She squeezed into the treehouse, sitting next to him. “Come on,” she prodded.
He looked up, finally, and she saw that he’d been crying. “Lana dumped me.”
Lois winced. “I’m sorry.”
“I thought we were going to be together forever,” Clark said, his voice full of hurt. “I was going to get Grandma’s ring and propose to her after graduation, and we were going to go to college together and get married and…and…” He buried his face in his knees again.
Lois put an arm around him. “Hey, you guys fought before. She’ll probably…”
He shook his head. “No. She’s never coming back. She’s going with Brad Fisher now.”
“Brad’s as dumb as a box of rocks, and so is Lana,” she said. “Look, Clark, you’re…well, you’re a pretty great guy. You deserve better than some dopey blonde who struts around with her nose in the air and thinks the Washington Monument is in Seattle.”
“She doesn’t have her nose in the air,” defended Clark.
“Clark, if it rained, she would drown,” Lois told him. “You’ll find someone better; don’t worry. Do you want me to ask Rachel if she wants to go with you to the prom?”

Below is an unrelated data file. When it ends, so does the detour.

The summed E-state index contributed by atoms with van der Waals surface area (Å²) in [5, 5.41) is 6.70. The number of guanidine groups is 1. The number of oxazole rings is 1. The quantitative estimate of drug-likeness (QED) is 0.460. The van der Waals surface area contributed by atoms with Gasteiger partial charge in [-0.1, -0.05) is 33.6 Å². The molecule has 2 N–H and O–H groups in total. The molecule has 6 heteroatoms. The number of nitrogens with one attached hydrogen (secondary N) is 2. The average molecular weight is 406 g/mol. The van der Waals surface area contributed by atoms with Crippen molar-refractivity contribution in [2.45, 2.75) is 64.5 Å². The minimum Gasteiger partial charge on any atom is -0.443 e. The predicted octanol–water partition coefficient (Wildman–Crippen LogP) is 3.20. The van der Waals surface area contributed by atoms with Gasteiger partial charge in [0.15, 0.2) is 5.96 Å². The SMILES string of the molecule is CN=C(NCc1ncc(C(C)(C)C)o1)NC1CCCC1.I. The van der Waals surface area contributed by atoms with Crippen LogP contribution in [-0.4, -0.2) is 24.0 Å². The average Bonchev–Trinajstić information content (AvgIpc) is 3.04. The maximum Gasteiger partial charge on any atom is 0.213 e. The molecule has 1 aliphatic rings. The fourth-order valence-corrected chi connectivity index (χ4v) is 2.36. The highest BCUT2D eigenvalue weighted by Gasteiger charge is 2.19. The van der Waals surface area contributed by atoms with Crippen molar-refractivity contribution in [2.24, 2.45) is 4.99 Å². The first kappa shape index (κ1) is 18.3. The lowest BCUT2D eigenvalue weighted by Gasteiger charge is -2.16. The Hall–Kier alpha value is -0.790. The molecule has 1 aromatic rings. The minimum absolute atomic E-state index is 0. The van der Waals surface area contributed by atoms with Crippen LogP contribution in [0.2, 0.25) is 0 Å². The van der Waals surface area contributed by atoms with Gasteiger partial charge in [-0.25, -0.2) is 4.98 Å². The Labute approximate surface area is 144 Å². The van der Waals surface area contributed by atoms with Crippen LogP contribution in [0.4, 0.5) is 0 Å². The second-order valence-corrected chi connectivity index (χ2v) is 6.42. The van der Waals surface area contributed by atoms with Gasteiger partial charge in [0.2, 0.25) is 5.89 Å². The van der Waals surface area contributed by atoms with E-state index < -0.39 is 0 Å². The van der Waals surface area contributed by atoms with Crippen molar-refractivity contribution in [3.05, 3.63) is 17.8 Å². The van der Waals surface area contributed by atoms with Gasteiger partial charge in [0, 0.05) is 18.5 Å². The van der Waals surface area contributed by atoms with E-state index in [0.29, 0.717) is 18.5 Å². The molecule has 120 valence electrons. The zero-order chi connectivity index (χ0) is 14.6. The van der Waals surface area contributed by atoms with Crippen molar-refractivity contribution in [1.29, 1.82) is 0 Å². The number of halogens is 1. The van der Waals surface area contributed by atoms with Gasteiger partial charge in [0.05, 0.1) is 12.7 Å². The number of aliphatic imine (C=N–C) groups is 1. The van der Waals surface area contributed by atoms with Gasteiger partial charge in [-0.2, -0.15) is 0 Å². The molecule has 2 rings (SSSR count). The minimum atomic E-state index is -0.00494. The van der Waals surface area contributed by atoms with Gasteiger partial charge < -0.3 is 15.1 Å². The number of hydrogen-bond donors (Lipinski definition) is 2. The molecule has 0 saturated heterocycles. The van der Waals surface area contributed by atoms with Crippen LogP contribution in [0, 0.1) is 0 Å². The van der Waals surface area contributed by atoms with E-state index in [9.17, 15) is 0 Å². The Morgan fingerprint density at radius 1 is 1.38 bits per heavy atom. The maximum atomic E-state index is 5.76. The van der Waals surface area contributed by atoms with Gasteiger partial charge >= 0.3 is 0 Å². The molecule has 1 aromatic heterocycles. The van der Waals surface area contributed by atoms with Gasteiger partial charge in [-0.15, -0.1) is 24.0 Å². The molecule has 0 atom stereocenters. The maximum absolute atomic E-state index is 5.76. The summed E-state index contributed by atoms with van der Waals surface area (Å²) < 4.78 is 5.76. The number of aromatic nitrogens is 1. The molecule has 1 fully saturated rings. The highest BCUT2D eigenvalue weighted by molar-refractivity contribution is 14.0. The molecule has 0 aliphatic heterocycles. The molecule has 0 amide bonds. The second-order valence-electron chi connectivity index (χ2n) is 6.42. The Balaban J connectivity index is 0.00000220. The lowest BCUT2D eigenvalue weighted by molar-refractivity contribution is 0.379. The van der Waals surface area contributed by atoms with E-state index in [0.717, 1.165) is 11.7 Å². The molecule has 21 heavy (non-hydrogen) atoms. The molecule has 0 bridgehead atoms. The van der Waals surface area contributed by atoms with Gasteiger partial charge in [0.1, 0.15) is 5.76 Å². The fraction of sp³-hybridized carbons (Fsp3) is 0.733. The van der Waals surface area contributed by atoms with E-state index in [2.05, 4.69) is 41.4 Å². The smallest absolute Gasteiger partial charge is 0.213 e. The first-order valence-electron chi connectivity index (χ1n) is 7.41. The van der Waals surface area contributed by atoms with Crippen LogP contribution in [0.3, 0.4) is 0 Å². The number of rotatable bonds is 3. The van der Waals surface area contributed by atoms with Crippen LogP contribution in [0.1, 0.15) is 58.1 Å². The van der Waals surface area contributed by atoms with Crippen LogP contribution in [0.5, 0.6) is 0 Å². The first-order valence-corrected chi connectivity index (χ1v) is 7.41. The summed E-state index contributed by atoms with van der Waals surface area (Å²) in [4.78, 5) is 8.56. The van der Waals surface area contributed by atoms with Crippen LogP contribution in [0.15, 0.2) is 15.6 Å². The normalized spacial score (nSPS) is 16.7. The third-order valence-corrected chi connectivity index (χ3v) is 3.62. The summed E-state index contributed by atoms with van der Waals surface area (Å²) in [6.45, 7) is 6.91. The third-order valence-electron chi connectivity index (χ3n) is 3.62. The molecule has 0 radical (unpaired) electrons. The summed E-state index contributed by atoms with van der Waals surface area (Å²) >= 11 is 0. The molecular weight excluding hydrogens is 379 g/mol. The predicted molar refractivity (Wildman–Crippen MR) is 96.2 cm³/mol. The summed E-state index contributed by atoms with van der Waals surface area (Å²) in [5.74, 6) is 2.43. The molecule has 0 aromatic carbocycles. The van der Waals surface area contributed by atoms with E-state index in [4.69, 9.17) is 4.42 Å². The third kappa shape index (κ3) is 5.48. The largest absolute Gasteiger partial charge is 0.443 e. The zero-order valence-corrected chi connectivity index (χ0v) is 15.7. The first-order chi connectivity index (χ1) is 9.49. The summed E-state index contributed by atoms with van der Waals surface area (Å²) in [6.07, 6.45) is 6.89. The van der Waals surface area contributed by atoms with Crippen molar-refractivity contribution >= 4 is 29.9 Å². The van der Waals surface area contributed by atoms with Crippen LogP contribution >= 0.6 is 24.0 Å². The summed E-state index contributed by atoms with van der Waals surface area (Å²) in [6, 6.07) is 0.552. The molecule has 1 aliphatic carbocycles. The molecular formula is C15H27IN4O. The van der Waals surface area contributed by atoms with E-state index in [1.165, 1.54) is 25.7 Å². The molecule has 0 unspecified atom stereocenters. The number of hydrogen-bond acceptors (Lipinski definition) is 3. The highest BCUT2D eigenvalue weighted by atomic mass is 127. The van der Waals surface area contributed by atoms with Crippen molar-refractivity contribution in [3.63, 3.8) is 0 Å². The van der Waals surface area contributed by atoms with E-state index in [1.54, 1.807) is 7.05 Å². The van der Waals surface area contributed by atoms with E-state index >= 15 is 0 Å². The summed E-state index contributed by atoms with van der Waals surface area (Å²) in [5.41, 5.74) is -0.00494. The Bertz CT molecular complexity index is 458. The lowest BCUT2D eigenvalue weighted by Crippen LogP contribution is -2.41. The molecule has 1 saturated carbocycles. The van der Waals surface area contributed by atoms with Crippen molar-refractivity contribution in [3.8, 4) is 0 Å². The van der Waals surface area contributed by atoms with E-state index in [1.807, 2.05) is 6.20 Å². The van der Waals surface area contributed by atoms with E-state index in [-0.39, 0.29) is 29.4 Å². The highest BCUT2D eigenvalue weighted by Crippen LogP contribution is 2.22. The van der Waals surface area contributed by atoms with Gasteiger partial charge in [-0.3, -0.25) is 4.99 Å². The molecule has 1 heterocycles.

He nodded. “Okay. Thanks, Lo.”
“I still can’t believe you didn’t jump on this opportunity! I thought you wanted to work for the Planet as much as I did?”
Clark set the last box down in Lois’s new apartment. “I do…someday. I just…I don’t know, Lo, I need to—”
“—Find yourself, yeah, yeah.” Lois opened the box and began putting the things in it away. “The way you talk, I’m starting to think my brother is Where’s Waldo. You’ll still stay in touch with everyone, right?”
“Of course,” he replied. “I plan to drop by to see Mom and Dad at least once a week…”
“What about me?” she asked.
He raised an eyebrow. “You kidding? Getting away from you is one of the highlights of—hey!” A pillow smacked into him.
Lois stared at the papers on her desk and tried to keep from crying. How could she have been so…so stupid? To think that she had almost…
The words he’d thrown at her when she refused to end the date his way had hurt: “Naive farm girl”, “Old fashioned”, “Little girl pretending she’s a grown up”. He’d left her broken-hearted and crying, and it only got worse when she discovered what he’d been really after.
She heard him coming off the elevator and did her best to ignore him. He walked right by her desk and straight into Perry’s office. After a moment, she heard Perry shouting.
“QUIT??? What do you mean quit?! What is this, Rochert?”